Plot: Max is living the canine dream, adopted by a loving owner who showers him with affections and treats. But even so, he wonders why she leaves and what she does while she is out, though her absence does allow Max to have his own adventures. When the humans leave, the pets all meet up and hang out, with Max’s friends including furball Gidget and overweight cat Chloe. While his life is quite good, he is about to discover his plush lifestyle is about to shared with someone else. His owner has brought home Duke, a massive dog she adopted from the pound. Max and Duke clash from the start, trying to push each other out of the spotlight, but then Duke takes things over the line and tries to abandon Max during a walking session. An encounter with the dog catchers leads them to meet the flushed pets, a squad of abandoned animals who fight back against their human oppressors. But even with Max’s friends organizing a search party, will he and Duke ever make it back home again?

Entertainment Value: An animated combination of the odd couple and a road movie, The Secret Life of Pets offers a slapstick, brisk adventure. As you’d expect from the team behind Despicable Me and the Minions, the movie is less than subtle with the humor, but it does have some humorous references that adults will appreciate. But for the most part, this is designed with short attention spans in mind, with an unrelenting pace and one physical gag after another. A lot of the jokes wind up repeated, with someone falling or getting bounced around, but there’s also some effective sequences and of course, most kids don’t care if jokes are reused. So for young audiences, the humor should land and the pace is so brisk, if one gag falls flat, another arrives shortly. I did appreciate all the attention to detail of pet behavior, most of which is bound to elicit a laugh from pet owners. I think it was a wise choice to embrace those pet elements, as some animated films just gloss over those kind of details. In the end, the sheer volume of humor means it is bound to hit the mark sooner or later.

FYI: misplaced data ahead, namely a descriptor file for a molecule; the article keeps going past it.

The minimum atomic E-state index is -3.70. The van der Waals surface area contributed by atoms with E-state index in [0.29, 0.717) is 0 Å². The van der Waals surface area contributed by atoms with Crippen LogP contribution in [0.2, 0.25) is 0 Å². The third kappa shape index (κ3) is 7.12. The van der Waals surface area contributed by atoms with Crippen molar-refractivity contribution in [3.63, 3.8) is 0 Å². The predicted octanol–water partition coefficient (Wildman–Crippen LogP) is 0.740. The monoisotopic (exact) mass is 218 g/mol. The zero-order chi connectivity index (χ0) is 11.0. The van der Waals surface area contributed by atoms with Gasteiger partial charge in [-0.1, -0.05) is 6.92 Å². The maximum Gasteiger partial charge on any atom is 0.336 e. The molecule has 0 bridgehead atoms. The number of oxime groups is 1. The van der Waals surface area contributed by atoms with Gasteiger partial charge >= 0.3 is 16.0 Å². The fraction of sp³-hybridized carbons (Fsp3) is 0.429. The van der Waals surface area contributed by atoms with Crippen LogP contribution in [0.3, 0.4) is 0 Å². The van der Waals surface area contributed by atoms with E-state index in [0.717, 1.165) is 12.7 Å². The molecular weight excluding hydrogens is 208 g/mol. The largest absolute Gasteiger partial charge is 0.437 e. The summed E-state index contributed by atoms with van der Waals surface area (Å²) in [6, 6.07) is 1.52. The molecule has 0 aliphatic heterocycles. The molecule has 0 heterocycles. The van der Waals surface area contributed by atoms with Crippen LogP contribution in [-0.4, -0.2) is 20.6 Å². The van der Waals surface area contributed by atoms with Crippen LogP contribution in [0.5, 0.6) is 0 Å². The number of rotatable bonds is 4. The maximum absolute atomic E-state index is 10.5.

The cast also ensures the humor lands, often even when it shouldn’t. The talent involved includes Louis C.K., Lake Bell, Ellie Kemper, Kevin Hart, Eric Stonestreet, Jenny Slate, Steve Coogan, Albert Brooks, Dana Carvey, Hannibal Burress, and others, so it is quite an impressive roster. C.K. and Stonestreet have the technical leads, but Hart tends to steal the scenes he is, due to the contrast between his loud, abrasive voice and the cute, innocent look of Snowball. I do think he turns the volume up a little too much and forces the jokes too hard, but people seem to like his humor, so I’m sure it works for most folks who watch this. All in all, a more than solid cast that seems to run with the premise and turn in mostly fun performances. The animation itself is remarkable, with all the various animals well designed, from fluffball Chloe to the hairless cat in the alley, all of the characters look quite cool. So The Secret Life of Pets winds up as a fun watch, though it feels so driven to appease the short attention spans of audiences, that is never lets the jokes breathe. If you’re a fan of animated features or love animal stories, this one is worth a look.

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